Arminian Video – What’s wrong with Calvinism, by Jerry Walls.

Jerry Walls recently did a lecture at Evangel University on what’s wrong with Calvinism.  It is a very good presentation.  Walls co-authored the book Why I’m not a Calvinist.  If you’ve read the book, you will recognize some of the material in his presentation, as he follows a similar train of thought.  The video is about an hour long.

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9 Comments

Filed under Arminian Audio, Arminian Video, Calvinism, Jerry Walls

9 responses to “Arminian Video – What’s wrong with Calvinism, by Jerry Walls.

  1. Dave

    Hi Kevin,

    I decided “ah, what the heck – I’ll listen” to see if Dr. Walls has anything different to say than Dave Hunt, Norman Geisler, etc. I haven’t read his book, but I did watch the interview he did with the “young budding biblical scholar” on Romans 9-11 (which I’ve never had time to comment on; would have been nice if he had attempted to argue against Piper’s arguments laid out in The Justification of God; it would have been more instructive. But then again, in my opinion that would not have been very successful, but I digress :-)). I did not hear anything new in Walls presentation, but then again the arguments for and against Arminianism vs Calvinism are well known.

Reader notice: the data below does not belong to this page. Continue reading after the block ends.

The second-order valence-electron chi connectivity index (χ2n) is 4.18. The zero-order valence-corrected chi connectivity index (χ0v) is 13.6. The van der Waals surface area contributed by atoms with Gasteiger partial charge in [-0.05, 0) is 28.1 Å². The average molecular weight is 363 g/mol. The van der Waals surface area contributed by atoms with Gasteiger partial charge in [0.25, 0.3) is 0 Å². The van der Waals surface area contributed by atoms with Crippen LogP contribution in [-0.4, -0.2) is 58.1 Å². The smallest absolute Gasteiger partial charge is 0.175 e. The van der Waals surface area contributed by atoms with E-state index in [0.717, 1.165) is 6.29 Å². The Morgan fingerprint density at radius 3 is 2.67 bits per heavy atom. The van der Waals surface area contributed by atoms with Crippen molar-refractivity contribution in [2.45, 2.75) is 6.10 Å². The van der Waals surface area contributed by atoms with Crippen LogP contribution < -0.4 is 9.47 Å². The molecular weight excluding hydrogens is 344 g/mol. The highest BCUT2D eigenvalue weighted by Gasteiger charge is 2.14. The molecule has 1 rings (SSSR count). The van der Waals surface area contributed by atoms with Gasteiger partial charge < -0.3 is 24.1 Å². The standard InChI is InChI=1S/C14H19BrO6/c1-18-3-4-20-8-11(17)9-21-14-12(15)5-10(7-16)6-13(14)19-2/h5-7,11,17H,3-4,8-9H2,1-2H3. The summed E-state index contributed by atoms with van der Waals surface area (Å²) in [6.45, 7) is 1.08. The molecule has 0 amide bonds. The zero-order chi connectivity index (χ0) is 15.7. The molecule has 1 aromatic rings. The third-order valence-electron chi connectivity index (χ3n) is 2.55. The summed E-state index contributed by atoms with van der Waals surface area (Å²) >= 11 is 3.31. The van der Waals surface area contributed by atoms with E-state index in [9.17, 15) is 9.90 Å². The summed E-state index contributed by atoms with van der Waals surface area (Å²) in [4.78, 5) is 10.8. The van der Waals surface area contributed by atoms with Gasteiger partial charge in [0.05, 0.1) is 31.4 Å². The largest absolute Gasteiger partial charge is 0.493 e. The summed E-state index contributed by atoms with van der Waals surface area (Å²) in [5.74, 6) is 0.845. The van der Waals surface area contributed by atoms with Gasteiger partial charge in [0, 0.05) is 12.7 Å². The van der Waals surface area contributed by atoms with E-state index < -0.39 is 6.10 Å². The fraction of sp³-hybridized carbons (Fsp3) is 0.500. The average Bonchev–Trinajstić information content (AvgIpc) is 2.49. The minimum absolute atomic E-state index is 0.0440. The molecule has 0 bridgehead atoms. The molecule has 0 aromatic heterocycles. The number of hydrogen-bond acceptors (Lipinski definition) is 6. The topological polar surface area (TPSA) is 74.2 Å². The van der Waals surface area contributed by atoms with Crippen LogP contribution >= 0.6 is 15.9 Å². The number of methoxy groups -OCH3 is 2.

And like Geisler (for example, Chosen but Free), this was almost an entirely philosophical argument. Arguments based on the philosophy of man are pointless and counter-productive in the end.

    I know that we could easily just trade back and forth on the A vs C thing, but that would be (mostly) fruitless; don’t think that we’ll settle the issue here :-) ! We all know that the arguments against Wall’s line of thinking are well documented and I don’t know that I would add anything that you haven’t heard/read before.

    However, I will offer a couple of things:

    1) On his 6-point “Core Calvinism” slides where he purports to show a contradiction (#3 vs #6), his points are mis-representative of Calvinism. All men have the ability to choose the offer; Total Depravity means that they will always choose not to, and they do so willingly.